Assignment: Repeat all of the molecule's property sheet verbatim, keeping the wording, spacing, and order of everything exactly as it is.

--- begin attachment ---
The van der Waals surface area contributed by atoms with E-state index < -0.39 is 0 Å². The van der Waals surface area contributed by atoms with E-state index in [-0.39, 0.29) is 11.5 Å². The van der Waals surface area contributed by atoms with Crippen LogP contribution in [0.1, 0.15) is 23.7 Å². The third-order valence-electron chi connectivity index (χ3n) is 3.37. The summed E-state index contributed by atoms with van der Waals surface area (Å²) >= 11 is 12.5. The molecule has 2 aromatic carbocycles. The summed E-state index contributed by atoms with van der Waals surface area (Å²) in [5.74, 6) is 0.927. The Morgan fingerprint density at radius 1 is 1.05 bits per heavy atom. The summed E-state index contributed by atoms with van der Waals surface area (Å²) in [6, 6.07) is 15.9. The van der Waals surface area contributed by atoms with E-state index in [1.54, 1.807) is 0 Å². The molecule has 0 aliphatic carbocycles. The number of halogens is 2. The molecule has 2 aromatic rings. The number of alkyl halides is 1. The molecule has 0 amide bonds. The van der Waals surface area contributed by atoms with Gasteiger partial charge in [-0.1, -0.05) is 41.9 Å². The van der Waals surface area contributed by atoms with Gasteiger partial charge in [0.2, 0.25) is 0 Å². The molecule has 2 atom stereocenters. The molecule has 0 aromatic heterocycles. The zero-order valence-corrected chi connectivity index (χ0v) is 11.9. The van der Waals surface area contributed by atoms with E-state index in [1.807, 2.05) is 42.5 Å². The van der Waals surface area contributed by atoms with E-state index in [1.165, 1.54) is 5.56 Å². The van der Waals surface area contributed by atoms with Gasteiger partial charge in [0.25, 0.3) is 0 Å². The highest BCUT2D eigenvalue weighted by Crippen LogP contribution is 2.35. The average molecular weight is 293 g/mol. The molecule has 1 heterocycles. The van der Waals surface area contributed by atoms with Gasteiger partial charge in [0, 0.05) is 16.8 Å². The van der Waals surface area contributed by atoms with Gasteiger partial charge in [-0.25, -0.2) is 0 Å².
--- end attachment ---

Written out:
The van der Waals surface area contributed by atoms with E-state index < -0.39 is 0 Å². The van der Waals surface area contributed by atoms with E-state index in [-0.39, 0.29) is 11.5 Å². The van der Waals surface area contributed by atoms with Crippen LogP contribution in [0.1, 0.15) is 23.7 Å². The third-order valence-electron chi connectivity index (χ3n) is 3.37. The summed E-state index contributed by atoms with van der Waals surface area (Å²) >= 11 is 12.5. The molecule has 2 aromatic carbocycles. The summed E-state index contributed by atoms with van der Waals surface area (Å²) in [5.74, 6) is 0.927. The Morgan fingerprint density at radius 1 is 1.05 bits per heavy atom. The summed E-state index contributed by atoms with van der Waals surface area (Å²) in [6, 6.07) is 15.9. The van der Waals surface area contributed by atoms with E-state index in [1.54, 1.807) is 0 Å². The molecule has 0 aliphatic carbocycles. The number of halogens is 2. The molecule has 2 aromatic rings. The number of alkyl halides is 1. The molecule has 0 amide bonds. The van der Waals surface area contributed by atoms with Gasteiger partial charge in [-0.1, -0.05) is 41.9 Å². The van der Waals surface area contributed by atoms with Gasteiger partial charge in [0.2, 0.25) is 0 Å². The molecule has 2 atom stereocenters. The molecule has 0 aromatic heterocycles. The zero-order valence-corrected chi connectivity index (χ0v) is 11.9. The van der Waals surface area contributed by atoms with E-state index in [1.807, 2.05) is 42.5 Å². The van der Waals surface area contributed by atoms with E-state index in [1.165, 1.54) is 5.56 Å². The van der Waals surface area contributed by atoms with Gasteiger partial charge in [0.25, 0.3) is 0 Å². The highest BCUT2D eigenvalue weighted by Crippen LogP contribution is 2.35. The average molecular weight is 293 g/mol. The molecule has 1 heterocycles. The van der Waals surface area contributed by atoms with Gasteiger partial charge in [0, 0.05) is 16.8 Å². The van der Waals surface area contributed by atoms with Gasteiger partial charge in [-0.25, -0.2) is 0 Å².